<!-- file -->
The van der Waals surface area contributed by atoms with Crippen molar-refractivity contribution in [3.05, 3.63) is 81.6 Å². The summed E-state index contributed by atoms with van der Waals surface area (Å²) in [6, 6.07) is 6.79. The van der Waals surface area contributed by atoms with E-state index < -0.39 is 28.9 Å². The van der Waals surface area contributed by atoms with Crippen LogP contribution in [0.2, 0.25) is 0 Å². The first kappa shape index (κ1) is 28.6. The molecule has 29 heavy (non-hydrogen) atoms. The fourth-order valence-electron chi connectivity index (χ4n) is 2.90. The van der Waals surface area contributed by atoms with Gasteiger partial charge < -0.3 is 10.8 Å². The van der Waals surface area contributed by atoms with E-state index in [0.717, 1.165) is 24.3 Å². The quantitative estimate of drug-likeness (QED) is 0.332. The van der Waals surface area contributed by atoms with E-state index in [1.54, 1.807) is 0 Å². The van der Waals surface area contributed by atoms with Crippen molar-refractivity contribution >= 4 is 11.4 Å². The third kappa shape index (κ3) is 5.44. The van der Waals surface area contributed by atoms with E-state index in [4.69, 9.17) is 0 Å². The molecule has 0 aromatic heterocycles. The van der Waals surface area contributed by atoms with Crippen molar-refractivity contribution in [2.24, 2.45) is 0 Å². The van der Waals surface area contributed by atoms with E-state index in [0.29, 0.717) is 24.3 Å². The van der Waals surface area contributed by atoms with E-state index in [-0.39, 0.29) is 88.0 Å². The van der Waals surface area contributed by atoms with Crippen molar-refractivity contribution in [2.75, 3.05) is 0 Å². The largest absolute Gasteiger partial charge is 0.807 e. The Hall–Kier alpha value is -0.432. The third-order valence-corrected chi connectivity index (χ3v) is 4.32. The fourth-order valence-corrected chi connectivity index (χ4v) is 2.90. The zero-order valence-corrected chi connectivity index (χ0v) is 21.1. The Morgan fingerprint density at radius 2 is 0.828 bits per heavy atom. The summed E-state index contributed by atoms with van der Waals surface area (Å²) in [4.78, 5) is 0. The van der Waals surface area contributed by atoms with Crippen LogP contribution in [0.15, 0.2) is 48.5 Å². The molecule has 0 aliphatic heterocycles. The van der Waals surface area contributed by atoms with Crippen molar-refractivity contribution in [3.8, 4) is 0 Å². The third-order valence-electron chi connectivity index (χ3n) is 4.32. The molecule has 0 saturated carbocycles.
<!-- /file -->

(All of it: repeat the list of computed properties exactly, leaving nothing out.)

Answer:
The van der Waals surface area contributed by atoms with Crippen molar-refractivity contribution in [3.05, 3.63) is 81.6 Å². The summed E-state index contributed by atoms with van der Waals surface area (Å²) in [6, 6.07) is 6.79. The van der Waals surface area contributed by atoms with E-state index < -0.39 is 28.9 Å². The van der Waals surface area contributed by atoms with Crippen LogP contribution in [0.2, 0.25) is 0 Å². The first kappa shape index (κ1) is 28.6. The molecule has 29 heavy (non-hydrogen) atoms. The fourth-order valence-electron chi connectivity index (χ4n) is 2.90. The van der Waals surface area contributed by atoms with Gasteiger partial charge < -0.3 is 10.8 Å². The van der Waals surface area contributed by atoms with E-state index in [0.717, 1.165) is 24.3 Å². The quantitative estimate of drug-likeness (QED) is 0.332. The van der Waals surface area contributed by atoms with E-state index in [1.54, 1.807) is 0 Å². The van der Waals surface area contributed by atoms with Crippen molar-refractivity contribution >= 4 is 11.4 Å². The third kappa shape index (κ3) is 5.44. The van der Waals surface area contributed by atoms with E-state index in [4.69, 9.17) is 0 Å². The molecule has 0 aromatic heterocycles. The van der Waals surface area contributed by atoms with Crippen molar-refractivity contribution in [2.24, 2.45) is 0 Å². The van der Waals surface area contributed by atoms with E-state index in [0.29, 0.717) is 24.3 Å². The van der Waals surface area contributed by atoms with E-state index in [-0.39, 0.29) is 88.0 Å². The van der Waals surface area contributed by atoms with Crippen molar-refractivity contribution in [2.75, 3.05) is 0 Å². The largest absolute Gasteiger partial charge is 0.807 e. The Hall–Kier alpha value is -0.432. The third-order valence-corrected chi connectivity index (χ3v) is 4.32. The fourth-order valence-corrected chi connectivity index (χ4v) is 2.90. The zero-order valence-corrected chi connectivity index (χ0v) is 21.1. The Morgan fingerprint density at radius 2 is 0.828 bits per heavy atom. The summed E-state index contributed by atoms with van der Waals surface area (Å²) in [4.78, 5) is 0. The van der Waals surface area contributed by atoms with Crippen LogP contribution in [0.15, 0.2) is 48.5 Å². The molecule has 0 aliphatic heterocycles. The van der Waals surface area contributed by atoms with Crippen molar-refractivity contribution in [3.8, 4) is 0 Å². The third-order valence-electron chi connectivity index (χ3n) is 4.32. The molecule has 0 saturated carbocycles.